The so-called ‘orthodox’ reading of a text is something of a minefield. I feel the word ‘orthodox’ has a degree of a prejudicial attack contained within it, but it’s a necessary concept to understand in academic discourse. To be orthodox in reading a particular thinker or philosophy is, in my mind, to be committed to a singular reading of a particular text, at the expense of all other readings. The idea of an orthodox reading of a singular text, whether that be philosophical, political, textual or otherwise, is nothing short of a limitation of the critical, emotional, or conceptual power of a work.

While I could present my own pseudo-theory of the orthodox reading (see last paragraph), I think that it is worth pointing out what I mean by way of example. Gualtiero Piccinini, in “Turing’s Rules for the Imitation Game” (Minds and machines, 2000, 10(4), pp.573) helpfully separates out several types of ‘readings’ of Alan Turing’s famous 1950 essay, “Computing Machinery and Intelligence”. These categories are the literal and the standard readings. The literal readings are ones that Piccinini sees as focusing on the first section of Turing’s article, specifically in terms of how it addresses gender. The standard readings are ones that focus on the later sections of Turing’s piece on machines imitating humans, which has since evolved into the famous Turing Test. I see no problem with these categories, and I see no problem with Piccinini criticizing the adherents of the literal reading for being obstinate in their dedication to issues of gender. My problem is specifically the way in which he then suggests that the literal reading should be discarded in favour of the standard reading.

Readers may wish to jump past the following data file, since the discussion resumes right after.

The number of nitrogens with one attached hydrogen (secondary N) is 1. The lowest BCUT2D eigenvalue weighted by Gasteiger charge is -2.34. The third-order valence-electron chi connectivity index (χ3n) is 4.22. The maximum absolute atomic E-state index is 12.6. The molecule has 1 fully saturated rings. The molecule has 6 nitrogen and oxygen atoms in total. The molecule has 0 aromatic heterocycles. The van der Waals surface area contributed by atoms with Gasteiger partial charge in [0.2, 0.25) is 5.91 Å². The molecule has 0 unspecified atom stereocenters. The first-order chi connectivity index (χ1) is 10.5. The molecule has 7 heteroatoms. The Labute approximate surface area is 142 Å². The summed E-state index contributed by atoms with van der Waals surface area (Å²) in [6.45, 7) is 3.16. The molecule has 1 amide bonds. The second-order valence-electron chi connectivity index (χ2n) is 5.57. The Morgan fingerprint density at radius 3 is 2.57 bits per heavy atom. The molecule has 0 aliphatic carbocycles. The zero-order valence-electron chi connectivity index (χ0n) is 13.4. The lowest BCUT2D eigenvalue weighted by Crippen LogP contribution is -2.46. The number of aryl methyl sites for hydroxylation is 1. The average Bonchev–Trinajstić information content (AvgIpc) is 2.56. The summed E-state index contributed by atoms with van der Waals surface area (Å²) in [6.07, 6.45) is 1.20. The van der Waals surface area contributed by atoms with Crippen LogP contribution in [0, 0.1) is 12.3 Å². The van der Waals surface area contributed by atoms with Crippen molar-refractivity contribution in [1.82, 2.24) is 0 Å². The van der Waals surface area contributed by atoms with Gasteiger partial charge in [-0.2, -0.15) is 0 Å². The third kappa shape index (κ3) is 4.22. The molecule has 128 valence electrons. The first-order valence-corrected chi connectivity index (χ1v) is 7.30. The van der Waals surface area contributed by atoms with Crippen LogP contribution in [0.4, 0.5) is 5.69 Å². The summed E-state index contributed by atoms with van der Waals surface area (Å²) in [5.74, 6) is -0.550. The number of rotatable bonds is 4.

This is the orthodoxy that I referred to earlier. By suggesting that there is only a single, standard reading, and that all others are a revisionist line misses the fact that Turing’s piece provides a number of potential readings that can be utilized at different times. Pinccini may be right – there may be a revisionist camp that I am unaware of – but that would still point to the problems of orthodoxy that I am mainly concerned with: a revisionist line would attempt to supplant the standard reading with another, singular and orthodox reading. The literal reading of Turing’s work provides a useful thought experiment in anonymity that is increasingly important in my work – in that, we can’t be certain of the gender, let alone other important aspects of an individual, at the other end of our computerized, networked, conversation. Even more important for social and critical theory, rather than a theories of AI, is the importance of such a conceptually simple example of the performativity of gender that Judith Butler has so helpfully granted us.

(Obligatory pseudo-theory of orthodox readings: Obviously not conceptually or philosophically complete, but any condition as to why one reasonable reading should be favoured as the intended and orthodox reading over all the rest would necessarily be extra-textual. The way in which we read particular texts depends on our own semiotic conditioning. Perhaps a good conceptual basis for understanding this could be found in the various interpretations of religious texts within a particular religion. Each denomination places emphasis on different portions, rendering some aspects as literal and others as metaphor. The basis for these readings are extra-textual, and even the most adherent fundamentalist would have to interpret some portions of their texts as subjective metaphor.)


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